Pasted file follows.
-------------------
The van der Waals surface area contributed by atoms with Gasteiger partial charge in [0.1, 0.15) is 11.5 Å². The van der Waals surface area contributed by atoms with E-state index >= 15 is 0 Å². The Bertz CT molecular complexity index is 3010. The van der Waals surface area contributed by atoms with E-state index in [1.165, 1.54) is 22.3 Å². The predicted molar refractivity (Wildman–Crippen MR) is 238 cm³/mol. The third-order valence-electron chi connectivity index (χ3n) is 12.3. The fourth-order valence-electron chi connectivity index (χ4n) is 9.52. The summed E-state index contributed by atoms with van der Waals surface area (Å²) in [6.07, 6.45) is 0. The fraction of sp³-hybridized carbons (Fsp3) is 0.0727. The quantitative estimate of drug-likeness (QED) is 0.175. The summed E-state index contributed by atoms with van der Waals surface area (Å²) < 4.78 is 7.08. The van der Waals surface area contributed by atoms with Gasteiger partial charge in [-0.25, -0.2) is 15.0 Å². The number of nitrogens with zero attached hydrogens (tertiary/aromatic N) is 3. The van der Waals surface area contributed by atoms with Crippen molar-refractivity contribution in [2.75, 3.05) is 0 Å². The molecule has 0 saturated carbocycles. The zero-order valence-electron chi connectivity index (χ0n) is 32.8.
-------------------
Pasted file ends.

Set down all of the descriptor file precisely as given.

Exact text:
The van der Waals surface area contributed by atoms with Gasteiger partial charge in [0.1, 0.15) is 11.5 Å². The van der Waals surface area contributed by atoms with E-state index >= 15 is 0 Å². The Bertz CT molecular complexity index is 3010. The van der Waals surface area contributed by atoms with E-state index in [1.165, 1.54) is 22.3 Å². The predicted molar refractivity (Wildman–Crippen MR) is 238 cm³/mol. The third-order valence-electron chi connectivity index (χ3n) is 12.3. The fourth-order valence-electron chi connectivity index (χ4n) is 9.52. The summed E-state index contributed by atoms with van der Waals surface area (Å²) in [6.07, 6.45) is 0. The fraction of sp³-hybridized carbons (Fsp3) is 0.0727. The quantitative estimate of drug-likeness (QED) is 0.175. The summed E-state index contributed by atoms with van der Waals surface area (Å²) < 4.78 is 7.08. The van der Waals surface area contributed by atoms with Gasteiger partial charge in [-0.25, -0.2) is 15.0 Å². The number of nitrogens with zero attached hydrogens (tertiary/aromatic N) is 3. The van der Waals surface area contributed by atoms with Crippen molar-refractivity contribution in [2.75, 3.05) is 0 Å². The molecule has 0 saturated carbocycles. The zero-order valence-electron chi connectivity index (χ0n) is 32.8.